The Girl on the Train. Directed by Tate Taylor. Starring Emily Blunt, Haley Bennett, Rebecca Ferguson. DreamWorks Pictures. Rated R. 112 minutes. Mystery, Thriller. Released 7 October 2016.
Let me get to the point. I didn’t like The Girl on the Train. You probably shouldn’t go see it. I only did because I thought I could write a whole bunch of railway puns while summarizing it. However, the film turned out to be so tedious that it feels inappropriate to fill the rest of the review with them. So instead here are a couple of quick lines I scribbled down before even seeing the film. I’d rather they not go to waste:
This film quickly goes off the rails.
A talented cast is railroaded down the wrong track.
You’d have to be loco-motive to see this movie.
Now for the film itself, which is based off the bestselling book by Paula Hawkins and tells the story of Rachel (Emily Blunt, who’s better in Sicario), a divorced alcoholic who takes the train into the city every day to drink vodka and pretend she’s still employed. During these long trips into the city, she stares wistfully out the window; her eyes are glazed over and she’s watching all the pretty houses pass her by, looking like she’s wishing she wasn’t on the train —a look similar to the one I had while watching this film.
The reason that Rachel is looking at those big, pretty mansions is because she used to live in one of them, before her life went all topsy-turvy. Now it’s occupied by her ex-husband (Justin Theroux, better in American Psycho), his second wife (Rebecca Ferguson, better in Mission Impossible 5), and their cute baby (better in your friend’s Facebook photo album). I couldn’t be bothered to remember their names. Rachel is faced with a daily glimpse into their very sexy, curtainless, and middle class lives, because either a) this train runs remarkably slow, or b) drunk Rachel has the eyesight of a peregrine falcon.
This train of eternal torment also gives Rachel a peek into the lives of another couple (played by Luke Evans and Haley Bennett, better in High-Rise and nothing else) on the street who like to make out, in full view of the morning express, on their deck. Our drunken, peeping Tammy, protagonist concocts a fairy-tale like life for this couple. When something spoilery causes a fracture in the fantasy, she drunkenly disembarks the train and she does… something, something…waking up covered in bruises and blood the next morning with no memory of what happened (what a drag!). The fantasy wife is now missing and it’s up to Rachel to solve the case, but could she be the murderer!? Cue police, planted memories, and violent feminism.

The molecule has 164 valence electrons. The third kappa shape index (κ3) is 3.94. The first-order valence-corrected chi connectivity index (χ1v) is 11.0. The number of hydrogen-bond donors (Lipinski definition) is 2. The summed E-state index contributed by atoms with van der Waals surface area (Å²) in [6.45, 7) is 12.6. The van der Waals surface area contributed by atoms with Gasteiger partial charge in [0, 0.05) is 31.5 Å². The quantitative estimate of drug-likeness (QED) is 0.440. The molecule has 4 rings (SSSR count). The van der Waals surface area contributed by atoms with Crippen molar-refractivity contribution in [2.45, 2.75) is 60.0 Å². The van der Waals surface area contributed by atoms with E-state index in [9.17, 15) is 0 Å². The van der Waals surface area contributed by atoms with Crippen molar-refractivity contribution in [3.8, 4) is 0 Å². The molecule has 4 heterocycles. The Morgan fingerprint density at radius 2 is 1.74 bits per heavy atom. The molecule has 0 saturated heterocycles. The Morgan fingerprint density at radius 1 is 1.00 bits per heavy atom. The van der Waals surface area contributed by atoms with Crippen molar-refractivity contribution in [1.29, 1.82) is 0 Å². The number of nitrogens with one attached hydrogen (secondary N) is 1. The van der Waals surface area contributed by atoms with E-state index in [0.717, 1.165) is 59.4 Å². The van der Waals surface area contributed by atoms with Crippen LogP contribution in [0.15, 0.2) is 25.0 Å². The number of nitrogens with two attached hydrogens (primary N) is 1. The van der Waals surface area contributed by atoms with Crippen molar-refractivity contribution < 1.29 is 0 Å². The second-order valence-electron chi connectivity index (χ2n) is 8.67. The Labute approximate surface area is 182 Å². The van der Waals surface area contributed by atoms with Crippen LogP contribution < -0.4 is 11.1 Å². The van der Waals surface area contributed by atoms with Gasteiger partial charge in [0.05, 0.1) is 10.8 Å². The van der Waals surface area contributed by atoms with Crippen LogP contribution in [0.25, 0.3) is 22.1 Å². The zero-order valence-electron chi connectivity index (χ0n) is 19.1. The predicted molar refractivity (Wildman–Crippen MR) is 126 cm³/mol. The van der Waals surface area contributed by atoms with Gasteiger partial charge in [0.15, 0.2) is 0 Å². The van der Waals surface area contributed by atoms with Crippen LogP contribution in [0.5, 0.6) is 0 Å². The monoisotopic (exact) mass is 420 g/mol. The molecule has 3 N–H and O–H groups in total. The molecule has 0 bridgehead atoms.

It’s that last part that reveals what this film’s real intentions are: to be the next Gone Girl. From the similar trailer, to the similar release date, to the fact that the book comes with the tagline of “the next Gone Girl,” this is a film desperate to cut itself from the same cloth as the David Fincher 2014 blockbuster.
So while it too swims in the same themes of betrayal, jealousy, and emotional abuse (all with an unreliable narrator), it does so in a kiddie pool compared to Fincher’s adaptation of Gillian Flynn’s work. It is a psychological thriller that is neither psychological nor thrilling with a basic, predictable solution wrapped up in emotional pseudoscience and dragged out for as long as possible (presumably so as to include bizarre cameos like Phoebe from Friends).
The director, Tate Taylor (The Help, of course), spends most of the film forcing Emily Blunt to continually provide some variation of “distraught” in close-up after close-up, while surrounding her with wooden cogs in the plot rather than anything resembling actual characters.
Finally, and this is a minor complaint, this is yet another film that takes a book set in the UK and supplants it in New York, presumably to continue the myth that Americans actually ride trains above ground. A real American remake would’ve involved Rachel drunkenly boozing her way onto a subway car and watching rats fight over pizza, like the now famous YouTube clip. If you haven’t seen it, I heartily recommend watching it instead of The Girl on the Train.